The en­vi­ron­men­tal sci­en­tist turned au­thor tells all about his de­but, Cre­ation Ma­chine

SFX: The Sci-Fi and Fantasy Magazine - - Red Alert -

When did you first dis­cover SF?

Al­most as soon as I could read. I found the SF shelf in my li­brary and read it from end to end, start­ing with Hein­lein, Asi­mov and Clarke.

Tell us a lit­tle bit about The Spin, the world you’ve cre­ated.

It’s sev­eral frac­tious groups in a state of de­cline, from the tech­ni­cally ad­vanced Hege­mony in the Outer Spin, to the near- me­dieval For­tu­nate Pro­tec­torate in the iso­lated cen­tre of The Spin.

This is the first of a tril­ogy, but each novel stands alone, right?

Yes. The three books are set thou­sands of years apart, and there are no mor­tal char­ac­ters car­ried over. Of course, you could de­fine in­tel­li­gent arte­facts as char­ac­ters, but that would be telling...

Did your en­vi­ron­men­tal work in­flu­ence the book?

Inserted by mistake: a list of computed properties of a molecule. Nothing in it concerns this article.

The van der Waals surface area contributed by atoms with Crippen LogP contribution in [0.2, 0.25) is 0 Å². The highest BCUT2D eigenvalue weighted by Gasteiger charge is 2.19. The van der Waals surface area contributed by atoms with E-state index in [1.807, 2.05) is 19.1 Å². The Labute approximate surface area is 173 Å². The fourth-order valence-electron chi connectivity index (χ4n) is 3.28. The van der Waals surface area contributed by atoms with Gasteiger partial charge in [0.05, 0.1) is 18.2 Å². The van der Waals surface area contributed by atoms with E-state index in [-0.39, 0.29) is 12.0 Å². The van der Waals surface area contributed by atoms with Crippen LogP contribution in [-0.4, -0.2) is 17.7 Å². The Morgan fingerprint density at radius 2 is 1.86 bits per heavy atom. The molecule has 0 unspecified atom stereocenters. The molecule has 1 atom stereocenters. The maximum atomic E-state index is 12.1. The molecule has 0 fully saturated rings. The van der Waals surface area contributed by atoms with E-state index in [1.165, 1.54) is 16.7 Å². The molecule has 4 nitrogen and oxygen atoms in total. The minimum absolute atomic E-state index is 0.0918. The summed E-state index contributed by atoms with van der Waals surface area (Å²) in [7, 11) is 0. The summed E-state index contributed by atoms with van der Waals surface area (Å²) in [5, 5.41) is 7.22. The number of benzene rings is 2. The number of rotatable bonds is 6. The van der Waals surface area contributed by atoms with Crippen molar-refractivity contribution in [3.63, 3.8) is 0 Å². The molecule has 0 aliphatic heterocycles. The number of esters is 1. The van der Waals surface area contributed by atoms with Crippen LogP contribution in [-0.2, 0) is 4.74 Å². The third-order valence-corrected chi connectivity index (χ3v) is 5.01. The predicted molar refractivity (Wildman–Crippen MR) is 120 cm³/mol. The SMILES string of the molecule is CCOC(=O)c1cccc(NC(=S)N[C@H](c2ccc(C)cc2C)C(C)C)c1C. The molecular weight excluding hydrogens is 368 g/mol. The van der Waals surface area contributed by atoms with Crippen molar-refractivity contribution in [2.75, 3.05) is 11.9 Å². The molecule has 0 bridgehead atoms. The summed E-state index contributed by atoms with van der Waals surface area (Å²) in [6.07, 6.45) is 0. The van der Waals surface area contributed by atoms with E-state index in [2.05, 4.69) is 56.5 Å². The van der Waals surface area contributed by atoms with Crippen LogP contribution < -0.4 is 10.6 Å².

I use a bit of en­vi­ron­men­tal sci­ence. Mainly in a neg­a­tive way; at least one planet has its ecosys­tem van­dalised, and there’s plenty of theft of habi­tats. I’m not too op­ti­mistic about that sort of thing; I sus­pect peo­ple are in­clined to trash their sur­round­ings for short- term gain.

How far along are you with book two?

It’s called Iron Gods, it’s al­most there. It’s been a big chal­lenge to go back to The Spin af­ter so many thou­sands of years have passed, to find traces of the first book still ly­ing there.

Cre­ation Ma­chine is pub­lished on 19 May by Ban­tam Press.

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